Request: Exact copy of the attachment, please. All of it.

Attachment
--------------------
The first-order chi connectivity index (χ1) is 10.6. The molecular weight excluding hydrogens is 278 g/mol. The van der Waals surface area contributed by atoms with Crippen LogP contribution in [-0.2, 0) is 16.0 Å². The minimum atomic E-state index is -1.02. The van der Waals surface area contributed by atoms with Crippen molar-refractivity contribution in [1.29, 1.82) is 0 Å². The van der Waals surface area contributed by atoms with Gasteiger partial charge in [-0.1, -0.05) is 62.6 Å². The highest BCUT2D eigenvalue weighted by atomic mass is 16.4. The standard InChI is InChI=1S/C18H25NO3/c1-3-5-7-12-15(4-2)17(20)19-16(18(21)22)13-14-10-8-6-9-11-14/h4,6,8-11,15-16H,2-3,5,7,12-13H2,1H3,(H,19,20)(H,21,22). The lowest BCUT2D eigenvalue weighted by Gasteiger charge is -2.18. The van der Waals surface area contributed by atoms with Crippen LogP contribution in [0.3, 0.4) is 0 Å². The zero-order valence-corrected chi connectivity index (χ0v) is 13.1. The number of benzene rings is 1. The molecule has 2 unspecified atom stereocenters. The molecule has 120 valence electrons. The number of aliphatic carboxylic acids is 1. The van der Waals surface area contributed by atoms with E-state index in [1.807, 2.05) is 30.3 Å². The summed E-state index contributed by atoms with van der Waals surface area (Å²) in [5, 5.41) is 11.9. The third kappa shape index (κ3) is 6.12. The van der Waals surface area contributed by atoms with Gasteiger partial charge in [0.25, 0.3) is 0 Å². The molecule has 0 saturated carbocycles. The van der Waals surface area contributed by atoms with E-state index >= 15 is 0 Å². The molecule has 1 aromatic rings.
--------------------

The first-order chi connectivity index (χ1) is 10.6. The molecular weight excluding hydrogens is 278 g/mol. The van der Waals surface area contributed by atoms with Crippen LogP contribution in [-0.2, 0) is 16.0 Å². The minimum atomic E-state index is -1.02. The van der Waals surface area contributed by atoms with Crippen molar-refractivity contribution in [1.29, 1.82) is 0 Å². The van der Waals surface area contributed by atoms with Gasteiger partial charge in [-0.1, -0.05) is 62.6 Å². The highest BCUT2D eigenvalue weighted by atomic mass is 16.4. The standard InChI is InChI=1S/C18H25NO3/c1-3-5-7-12-15(4-2)17(20)19-16(18(21)22)13-14-10-8-6-9-11-14/h4,6,8-11,15-16H,2-3,5,7,12-13H2,1H3,(H,19,20)(H,21,22). The lowest BCUT2D eigenvalue weighted by Gasteiger charge is -2.18. The van der Waals surface area contributed by atoms with Crippen LogP contribution in [0.3, 0.4) is 0 Å². The zero-order valence-corrected chi connectivity index (χ0v) is 13.1. The number of benzene rings is 1. The molecule has 2 unspecified atom stereocenters. The molecule has 120 valence electrons. The number of aliphatic carboxylic acids is 1. The van der Waals surface area contributed by atoms with E-state index in [1.807, 2.05) is 30.3 Å². The summed E-state index contributed by atoms with van der Waals surface area (Å²) in [5, 5.41) is 11.9. The third kappa shape index (κ3) is 6.12. The van der Waals surface area contributed by atoms with Gasteiger partial charge in [0.25, 0.3) is 0 Å². The molecule has 0 saturated carbocycles. The van der Waals surface area contributed by atoms with E-state index >= 15 is 0 Å². The molecule has 1 aromatic rings.